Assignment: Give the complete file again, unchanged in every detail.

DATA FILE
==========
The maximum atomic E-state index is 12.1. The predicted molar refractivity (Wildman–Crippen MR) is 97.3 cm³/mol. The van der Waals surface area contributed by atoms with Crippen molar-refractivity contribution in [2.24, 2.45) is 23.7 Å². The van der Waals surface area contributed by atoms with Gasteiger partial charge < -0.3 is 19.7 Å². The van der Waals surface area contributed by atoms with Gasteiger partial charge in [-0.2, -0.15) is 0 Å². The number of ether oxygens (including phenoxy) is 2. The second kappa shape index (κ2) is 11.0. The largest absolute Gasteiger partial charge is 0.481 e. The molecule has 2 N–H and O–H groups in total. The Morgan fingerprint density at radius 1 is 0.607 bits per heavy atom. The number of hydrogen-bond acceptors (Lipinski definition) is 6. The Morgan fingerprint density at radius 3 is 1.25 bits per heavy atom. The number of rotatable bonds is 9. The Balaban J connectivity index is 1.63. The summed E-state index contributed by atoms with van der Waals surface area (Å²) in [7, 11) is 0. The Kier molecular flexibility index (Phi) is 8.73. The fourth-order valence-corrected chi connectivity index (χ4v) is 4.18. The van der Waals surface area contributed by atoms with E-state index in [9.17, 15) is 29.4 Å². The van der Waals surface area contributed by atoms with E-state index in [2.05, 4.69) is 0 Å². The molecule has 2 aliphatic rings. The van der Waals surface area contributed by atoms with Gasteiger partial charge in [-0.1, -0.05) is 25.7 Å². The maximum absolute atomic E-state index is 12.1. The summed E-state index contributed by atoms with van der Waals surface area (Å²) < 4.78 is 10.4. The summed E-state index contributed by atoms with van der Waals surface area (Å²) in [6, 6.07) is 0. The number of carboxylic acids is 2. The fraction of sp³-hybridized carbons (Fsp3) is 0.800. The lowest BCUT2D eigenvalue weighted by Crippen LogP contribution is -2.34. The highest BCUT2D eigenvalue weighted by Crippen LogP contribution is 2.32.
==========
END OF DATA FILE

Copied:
The maximum atomic E-state index is 12.1. The predicted molar refractivity (Wildman–Crippen MR) is 97.3 cm³/mol. The van der Waals surface area contributed by atoms with Crippen molar-refractivity contribution in [2.24, 2.45) is 23.7 Å². The van der Waals surface area contributed by atoms with Gasteiger partial charge < -0.3 is 19.7 Å². The van der Waals surface area contributed by atoms with Gasteiger partial charge in [-0.2, -0.15) is 0 Å². The number of ether oxygens (including phenoxy) is 2. The second kappa shape index (κ2) is 11.0. The largest absolute Gasteiger partial charge is 0.481 e. The molecule has 2 N–H and O–H groups in total. The Morgan fingerprint density at radius 1 is 0.607 bits per heavy atom. The number of hydrogen-bond acceptors (Lipinski definition) is 6. The Morgan fingerprint density at radius 3 is 1.25 bits per heavy atom. The number of rotatable bonds is 9. The Balaban J connectivity index is 1.63. The summed E-state index contributed by atoms with van der Waals surface area (Å²) in [7, 11) is 0. The Kier molecular flexibility index (Phi) is 8.73. The fourth-order valence-corrected chi connectivity index (χ4v) is 4.18. The van der Waals surface area contributed by atoms with E-state index in [9.17, 15) is 29.4 Å². The van der Waals surface area contributed by atoms with E-state index in [2.05, 4.69) is 0 Å². The molecule has 2 aliphatic rings. The van der Waals surface area contributed by atoms with Gasteiger partial charge in [-0.1, -0.05) is 25.7 Å². The maximum absolute atomic E-state index is 12.1. The summed E-state index contributed by atoms with van der Waals surface area (Å²) < 4.78 is 10.4. The summed E-state index contributed by atoms with van der Waals surface area (Å²) in [6, 6.07) is 0. The number of carboxylic acids is 2. The fraction of sp³-hybridized carbons (Fsp3) is 0.800. The lowest BCUT2D eigenvalue weighted by Crippen LogP contribution is -2.34. The highest BCUT2D eigenvalue weighted by Crippen LogP contribution is 2.32.